ADHD and anxiety can aggravate each other, ADHD can be an extremely stressful disorder for children to have.  I have talked about low self-esteem being linked to ADHD before, as is depression.  I know my daughter who struggles with dyslexia can get totally stressed out by it.  Home-schooling was a nightmare for us both.  She needed me there the whole time to talk her through it because she felt like a failure if she didn’t understand something or had no clue what they were asking her to do.  Often she was totally capable but her low self-esteem made her assume she was doing it all wrong.  Her anxiety levels were raised during this time (as were mine!). 

So, trying to imagine what this would be like if she suffered from anxiety also really made me think because her anxiety levels intensified her ADHD behaviour, angrier, more irritable, more impulsive, and more depressed! She struggled to finish her tasks, was more distracted and was more disorganised than I have ever seen!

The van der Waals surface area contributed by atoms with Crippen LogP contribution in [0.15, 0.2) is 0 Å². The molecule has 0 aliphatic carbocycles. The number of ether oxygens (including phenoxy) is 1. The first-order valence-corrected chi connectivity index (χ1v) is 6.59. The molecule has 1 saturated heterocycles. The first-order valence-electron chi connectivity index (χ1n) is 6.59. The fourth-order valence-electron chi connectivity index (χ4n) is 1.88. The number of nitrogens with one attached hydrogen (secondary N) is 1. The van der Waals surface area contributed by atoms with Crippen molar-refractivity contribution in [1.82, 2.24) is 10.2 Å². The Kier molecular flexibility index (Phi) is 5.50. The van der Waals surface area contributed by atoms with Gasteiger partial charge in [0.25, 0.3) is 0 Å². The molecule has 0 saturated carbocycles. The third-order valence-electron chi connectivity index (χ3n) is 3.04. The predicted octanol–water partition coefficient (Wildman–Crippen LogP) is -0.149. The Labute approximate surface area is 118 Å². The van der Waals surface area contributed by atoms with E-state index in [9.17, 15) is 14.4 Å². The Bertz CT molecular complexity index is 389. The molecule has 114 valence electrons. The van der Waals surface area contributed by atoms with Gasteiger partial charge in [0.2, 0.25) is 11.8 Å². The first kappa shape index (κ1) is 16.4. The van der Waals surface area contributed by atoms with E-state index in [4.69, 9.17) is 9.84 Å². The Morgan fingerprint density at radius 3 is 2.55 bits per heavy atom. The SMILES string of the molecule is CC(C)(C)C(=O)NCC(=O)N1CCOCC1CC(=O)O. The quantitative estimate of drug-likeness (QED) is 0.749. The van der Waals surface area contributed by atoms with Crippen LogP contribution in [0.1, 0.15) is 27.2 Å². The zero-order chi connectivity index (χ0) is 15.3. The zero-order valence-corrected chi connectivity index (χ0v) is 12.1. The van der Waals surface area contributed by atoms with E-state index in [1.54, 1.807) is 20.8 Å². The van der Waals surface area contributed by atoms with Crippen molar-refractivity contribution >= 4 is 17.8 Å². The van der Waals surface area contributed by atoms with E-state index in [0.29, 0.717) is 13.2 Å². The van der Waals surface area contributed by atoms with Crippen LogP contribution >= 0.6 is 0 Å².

Now, bear in mind that both ADHD and anxiety can cause sleeplessness.  I don’t know about you, but when I have a rubbish night’s sleep, I feel awful the next day.  I am so forgetful, I feel lousy, very absentminded, and often highly anxious and stressed because I’m living off adrenaline to keep me going.  That and coffee.  The importance of sleep cannot be stressed enough for anyone, let alone a child suffering from ADHD and anxiety.  Sorting out sleep issues is essential.  For me, melatonin was the key, but I am not your doctor so please don’t go on my say so, that’s just my personal experience.


Well, whilst the symptoms can be the same, the reasons behind the symptoms are different and therefore require different treatment.  It is so important to get a correct diagnosis.  Make sure the specialist is fully informed of everything you, your family and friends, and the school have observed.  You know your child best.  Bring up any detail.  Keep note of any triggers for the anxiety for example going to school, parties, car journeys, and night times.